Rules relating to investment overseas and the investor-state dispute settlement (ISDS) are back in the news. This morning, I had the opportunity to join several experts to explain some basics that seem to get lost in debate that seems to suggest that the sky will fall any day now:
1. Businesses invest at home and abroad to reach customers and participate in international projects. Most investment by U.S. companies is in fact domestic, helping companies reach customers here in the United States, the largest consumer market in the world. But 95 percent of the world’s consumers and more than 80 percent of global purchasing power is outside the United States. And that is why U.S. businesses invest not just here at home but in overseas markets to reach foreign customers. Indeed, investing close to your customers (as foreign companies do here in the United States) is often the best way to make a sale, including through activities to set up dedicated distribution networks and to tailor products to local consumer tastes.
In some areas, such as energy, natural resources or foreign infrastructure development, foreign investment is the primary way American manufacturers can participate and grow opportunities because that is where the resources and activities must take place.
The actual data collected by the Commerce Department’s Bureau of Economic Analysis confirms this basic, but often overlooked, fact: Year after year, decade after decade, the vast majority of sales by U.S. foreign affiliates—more than 90 percent—are made to foreign customers not returned to the United States.
2. The United States, its workers and businesses benefit enormously from U.S. investment overseas. U.S. companies that invest overseas are outsized participants in the U.S. economy and are stronger because of their access to foreign markets that help grow economies of scale and boost U.S. activity and wages here at home. The facts are clear. U.S. companies that invest overseas are America’s:
- Largest exporters, exporting 47 percent of all U.S.-manufactured goods sold overseas ($660 billion in 2014);
- Biggest producers, accounting for $1.363 trillion or nearly 65 percent of all U.S. private-sector value-added manufacturing output in 2014;
- Most important innovators, expending nearly $269 billion on research and development in the United States in 2014 (of that, 68 percent (or $183 billion) was expended by manufacturers in the United States);
- Largest investors in capital expansion, expending $713.5 billion or 24 percent of all investment in new property, plants and capital equipment in the United States in 2014; and
- Highest-paying employers, paying U.S. manufacturing workers on average $96,030, or about 18 percent more than average U.S. manufacturing wages in 2014.
3. Having strong legal protections, backed up by ISDS, helps America win in a highly competitive global economy. For more than 30 years, U.S. administrations and Congress have strongly supported a pro-investment and pro-ISDS policy because it helps America, its businesses and its workers win. The investment rules—taken right out of the U.S. Constitution and other baseline U.S. laws for the protection of private property against discriminatory, unfair, expropriatory government action—set the basic rules to combat against foreign government market-distorting activities. For example, prohibitions on government forced localization measures and incentives (e.g., government mandates to buy local products or transfer technology in exchange for allowing an investment) help ensure that U.S. investment overseas can continue to support the growth of U.S. exports and jobs. And when governments violate these basic rules, ISDS is critical so that companies have access to a neutral venue to seek compensation.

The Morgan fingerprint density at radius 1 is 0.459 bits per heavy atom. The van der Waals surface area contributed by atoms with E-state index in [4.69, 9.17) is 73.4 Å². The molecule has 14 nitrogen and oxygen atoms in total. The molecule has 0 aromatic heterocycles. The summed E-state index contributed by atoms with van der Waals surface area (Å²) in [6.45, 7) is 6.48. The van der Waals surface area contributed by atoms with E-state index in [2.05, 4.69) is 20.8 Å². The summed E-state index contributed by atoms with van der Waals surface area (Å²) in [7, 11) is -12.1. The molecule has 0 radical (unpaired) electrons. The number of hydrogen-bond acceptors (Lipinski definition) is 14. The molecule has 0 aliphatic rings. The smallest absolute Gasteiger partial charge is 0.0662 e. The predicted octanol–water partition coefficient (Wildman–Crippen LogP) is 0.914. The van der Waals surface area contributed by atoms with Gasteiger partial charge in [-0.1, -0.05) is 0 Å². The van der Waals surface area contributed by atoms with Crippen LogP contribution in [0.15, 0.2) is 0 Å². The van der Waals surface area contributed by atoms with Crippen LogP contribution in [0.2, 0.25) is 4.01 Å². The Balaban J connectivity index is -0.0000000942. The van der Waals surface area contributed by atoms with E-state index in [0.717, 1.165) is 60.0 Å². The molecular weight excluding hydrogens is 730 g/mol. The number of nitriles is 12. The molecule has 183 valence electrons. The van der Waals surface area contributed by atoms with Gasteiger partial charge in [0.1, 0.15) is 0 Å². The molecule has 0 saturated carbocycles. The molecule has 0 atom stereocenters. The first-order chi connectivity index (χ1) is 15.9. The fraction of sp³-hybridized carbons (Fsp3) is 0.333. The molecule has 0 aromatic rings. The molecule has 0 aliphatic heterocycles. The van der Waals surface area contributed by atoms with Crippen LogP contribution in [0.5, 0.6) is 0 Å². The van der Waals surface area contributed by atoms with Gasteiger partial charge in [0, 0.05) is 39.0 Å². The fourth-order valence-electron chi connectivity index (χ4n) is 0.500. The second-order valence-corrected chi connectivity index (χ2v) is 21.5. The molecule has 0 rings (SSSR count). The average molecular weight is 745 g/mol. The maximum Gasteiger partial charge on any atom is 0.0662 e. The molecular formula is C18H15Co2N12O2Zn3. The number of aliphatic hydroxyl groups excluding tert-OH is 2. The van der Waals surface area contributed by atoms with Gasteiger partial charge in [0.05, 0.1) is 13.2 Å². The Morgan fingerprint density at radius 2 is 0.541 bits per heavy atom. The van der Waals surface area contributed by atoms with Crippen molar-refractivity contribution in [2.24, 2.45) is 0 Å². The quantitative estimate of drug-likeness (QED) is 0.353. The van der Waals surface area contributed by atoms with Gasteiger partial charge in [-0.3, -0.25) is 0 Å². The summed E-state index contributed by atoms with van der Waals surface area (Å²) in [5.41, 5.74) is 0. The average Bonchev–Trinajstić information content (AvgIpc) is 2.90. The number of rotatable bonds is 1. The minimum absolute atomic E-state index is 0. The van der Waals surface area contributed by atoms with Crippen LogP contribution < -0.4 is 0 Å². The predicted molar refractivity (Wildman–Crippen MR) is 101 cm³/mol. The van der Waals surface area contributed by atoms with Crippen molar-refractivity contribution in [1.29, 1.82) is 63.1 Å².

4. The same anti-ISDS critiques have been leveled for decades, and the sky has not yet fallen. Those opposed to ISDS have been rehashing the same tired, false and discredited critiques for years, and they continue to be rejected by policymakers, including most recently in 2015 when a bipartisan majority strongly rejected Sen. Elizabeth Warren’s (D-MA) amendment to eliminate ISDS from Trade Promotion Authority; Consider the main critiques:
- Types of cases: The vast majority of cases are about individual permit authorizations and the treatment of individual investors, not broad public interest regulation.
- Types of claimants: Most claimants are individuals and small and medium businesses.
- Impact on government regulation: ISDS panels can only order compensation, not a change in government policy. And not one case has ever found a violation of the investment rules through a nondiscriminatory, broadly applied public interest regulation.
- Number of cases: Less than 20 cases have been filed against the United States in more than 20 years, even though the United States is the largest destination for foreign investment. Loud claims that the Korea–U.S. trade agreement would lead to hundreds of cases against the United States, for example, have continued to fall flat; not one case has been brought against the United States in the five years that agreement has been in force. Contrast that experience to the tens of thousands of cases filed in U.S. Federal Claims court every year on similar property claims.
- Alternatives: Political risk insurance is a highly limited approach, far too expensive for small business and does not even begin to combat the broader investment rules that are vital to discipline foreign government market-distorting forced localization and other measures. When official government risk insurance is used, it would be the U.S. taxpayer, not the foreign government, bearing the cost of a foreign government seizure of America’s own property.